Why the decision to circumcise must be left to parents

A ban would force the practice underground, and could lead to more botched jobs

Barry Curtis@indyvoices
Friday 08 November 2013 14:50
Orthodox Jewish women surround an infant following his circumcision ceremony
Orthodox Jewish women surround an infant following his circumcision ceremony

The issue of male circumcision has been making headlines in Europe. The Council of Europe decreed that non-medical circumcision is a “physical violation of the integrity of children” and wants Europe to debate the issue with a view to an eventual ban on the practice. Sweden, Finland, Denmark, Norway, Iceland and Greenland look likely to ban the practice as their Children’s Ombudsmen have taken the view that male circumcision is abusive.

Members of the public have written on internet news comment boards that male circumcision is akin to female genital mutilation and child abuse. They have compared it to removing a kidney, suggesting there is much confusion over this issue in society. Others don’t understand that the foreskin is merely surplus skin and not even really a part of the male organ.

The fog of confusion in society over the issue means that bans may be occurring without clear debate, leading to bad policy. Furthermore a paranoid American group called The Intactivists, who mis-inform internet debate, argue their sexual performance has been limited by being circumcised, therefore feeding into the powerful victim-orientated politics of today in which it’s fashionable to blame everything on one’s past.

Researching whether circumcision is actually harmful can be a difficult task as different websites say different things. The group Doctors Against Circumcision say that non-medically necessary circumcision can lead to sexual difficulties in later life, low self-esteem, and even death if the operation goes wrong – fuelling fears of groups like the Inactivists. However, I think it’s more important to concentrate on the authoritative studies, that is those which consider all the evidence impartially.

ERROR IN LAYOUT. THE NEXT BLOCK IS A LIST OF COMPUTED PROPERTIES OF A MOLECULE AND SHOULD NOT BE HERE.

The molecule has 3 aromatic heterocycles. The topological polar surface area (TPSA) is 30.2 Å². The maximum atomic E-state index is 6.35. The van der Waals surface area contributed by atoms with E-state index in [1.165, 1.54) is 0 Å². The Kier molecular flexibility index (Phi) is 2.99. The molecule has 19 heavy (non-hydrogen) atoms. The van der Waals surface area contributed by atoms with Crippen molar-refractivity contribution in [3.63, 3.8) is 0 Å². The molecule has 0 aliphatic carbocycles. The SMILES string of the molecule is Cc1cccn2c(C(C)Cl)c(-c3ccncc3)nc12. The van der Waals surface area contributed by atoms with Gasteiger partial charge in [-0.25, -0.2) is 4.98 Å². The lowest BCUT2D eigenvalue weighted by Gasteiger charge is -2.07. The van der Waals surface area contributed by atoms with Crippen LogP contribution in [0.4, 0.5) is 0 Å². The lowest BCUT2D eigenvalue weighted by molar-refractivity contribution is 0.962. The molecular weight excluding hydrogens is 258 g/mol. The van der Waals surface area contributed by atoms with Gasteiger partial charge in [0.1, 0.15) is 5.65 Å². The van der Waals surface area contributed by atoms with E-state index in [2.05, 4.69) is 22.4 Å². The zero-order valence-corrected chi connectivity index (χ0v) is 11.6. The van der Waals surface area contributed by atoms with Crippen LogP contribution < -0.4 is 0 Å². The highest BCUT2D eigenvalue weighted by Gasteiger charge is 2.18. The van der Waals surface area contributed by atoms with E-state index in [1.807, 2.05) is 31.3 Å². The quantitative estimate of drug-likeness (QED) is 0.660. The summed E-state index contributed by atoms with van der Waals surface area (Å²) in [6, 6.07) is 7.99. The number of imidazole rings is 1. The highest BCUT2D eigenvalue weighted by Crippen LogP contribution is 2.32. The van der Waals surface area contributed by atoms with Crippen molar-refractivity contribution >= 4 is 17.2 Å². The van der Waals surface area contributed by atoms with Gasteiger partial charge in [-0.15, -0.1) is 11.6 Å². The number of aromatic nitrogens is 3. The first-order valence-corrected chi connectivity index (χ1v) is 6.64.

In that light, it is valuable to note that the American Pediatrics Association, the World Health Organisation, the Centres for Disease Control, and UNAIDS, have all concluded that circumcision, if practiced correctly, does no harm whatsoever, and that there might even be some health benefits.

The highest quality studies referenced in the US National Library of Medicine say there is no adverse effect on sexual function, sensitivity, sexual sensation or satisfaction. Given that these are the most respected medical authorities in the world, I think we have to trust their evidence.

In the rare cases where circumcision is botched, one can argue that the surgeons ought to be better trained. Indeed a ban on the practice would likely push circumcision underground, and increase the risk of bad surgery. Thus a ban, rather than leading to increased safety of babies, would lead to more suffering.

The classic liberal John Stuart Mill argued that only things that are clearly harmful to someone else can rightly be prohibited by the State. This is why liberal democracies can justify laws against child abuse, rape, murder, etc. But if the most authoritative evidence suggests circumcision is not harmful, the case for a ban has not been made.

Some have argued that even if it is not harmful generally, it is still “abusive” because the body is altered, or “mutilated” they say, and not left to develop as nature intended. But this argument is also wrong. For example parents frequently get their children to wear braces on their teeth, purely for cosmetic reasons.

Some claim that circumcision remains abusive however, because the baby has no say. In accordance with Judaism, a baby is circumcised on the eighth day - so clearly it cannot consent. But parents are not being abusive here - they are making decisions which will affect the socialisation of the infant for its betterment as they see it, and ought to be trusted with that decision. Of course, when the child grows up and hits adolescence he may resent the decisions his parents made like many adolescents do. That is, however, part and parcel of life.

The best people to raise a child are its parents and the immediate community around it because they are the ones who love the baby the most and have a vested interest in its prospering. Arguably the worst people to raise children are those  who would do so from afar, like EU bureaucrats. In any case where no harm is caused, parental autonomy must be respected.

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